The number of teenagers in England and Wales that are falling pregnant continues to fall, according to the latest figures from the Office for National Statistics (ONS).
At present, the rate stands at 23.3 pregnancies per 1,000 women aged 15 to 17, which experts claim finally brings the rate in line with the rest of Western Europe.
In the three months to June 2014, data from the ONS reveals there were 5,740 pregnancies among girls under the age of 18 compared to 6,279 in the same period of 2013. In 2012, the figure stood at 7,089 for the same quarter.
The UK has previously had one of the highest rates of teenage pregnancy and abortion in Western Europe. However, the government has been keen to tackle the issue and has employed several strategies to bring the rate down.
It would seem that these programmes have been successful, as the rate has continued to fall for the last few years, suggesting the UK is closing the gap between itself and its European peers.
Back in 2012, the under-18 birth rate for England and Wales was 9.2 per 1,000, compared to the European Union's (EU's) average of 6.9.
In addition the teen pregnancies, the overall birth rate in the UK has dropped by almost one-third (32.3 per cent) since 2004, compared with a drop of 15.6 per cent in the EU.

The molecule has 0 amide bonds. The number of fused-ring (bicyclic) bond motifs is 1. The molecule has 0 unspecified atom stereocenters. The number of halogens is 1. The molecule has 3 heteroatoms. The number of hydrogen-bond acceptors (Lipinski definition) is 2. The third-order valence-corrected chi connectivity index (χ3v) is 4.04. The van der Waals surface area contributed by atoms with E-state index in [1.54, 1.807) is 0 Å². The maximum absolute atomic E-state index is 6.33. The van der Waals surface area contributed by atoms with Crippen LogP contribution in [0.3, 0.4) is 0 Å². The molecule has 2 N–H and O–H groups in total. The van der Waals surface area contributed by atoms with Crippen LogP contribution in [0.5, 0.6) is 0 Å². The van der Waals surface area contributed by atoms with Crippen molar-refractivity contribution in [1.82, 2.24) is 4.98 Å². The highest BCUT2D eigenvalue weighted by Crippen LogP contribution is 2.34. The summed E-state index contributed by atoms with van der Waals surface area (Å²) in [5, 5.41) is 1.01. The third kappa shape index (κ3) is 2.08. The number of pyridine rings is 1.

A spokeswoman for the British Pregnancy Advisory Service said: "Contrary to popular perception, this data shows that the teenage pregnancy rate is falling dramatically in England and Wales.
"While the UK has historically had a high teenage conception rate, it is now at its lowest level on record and not significantly out of step with other European countries."
The representative added that there has been a significant decline in the number of babies born to teenage mothers over the last ten years, which is due, in part, to improved contraception advice and better services.
"But it also reflects broader societal shifts, with younger women quite rightly expecting and able to pursue educational and professional ambitions," the spokesperson continued.
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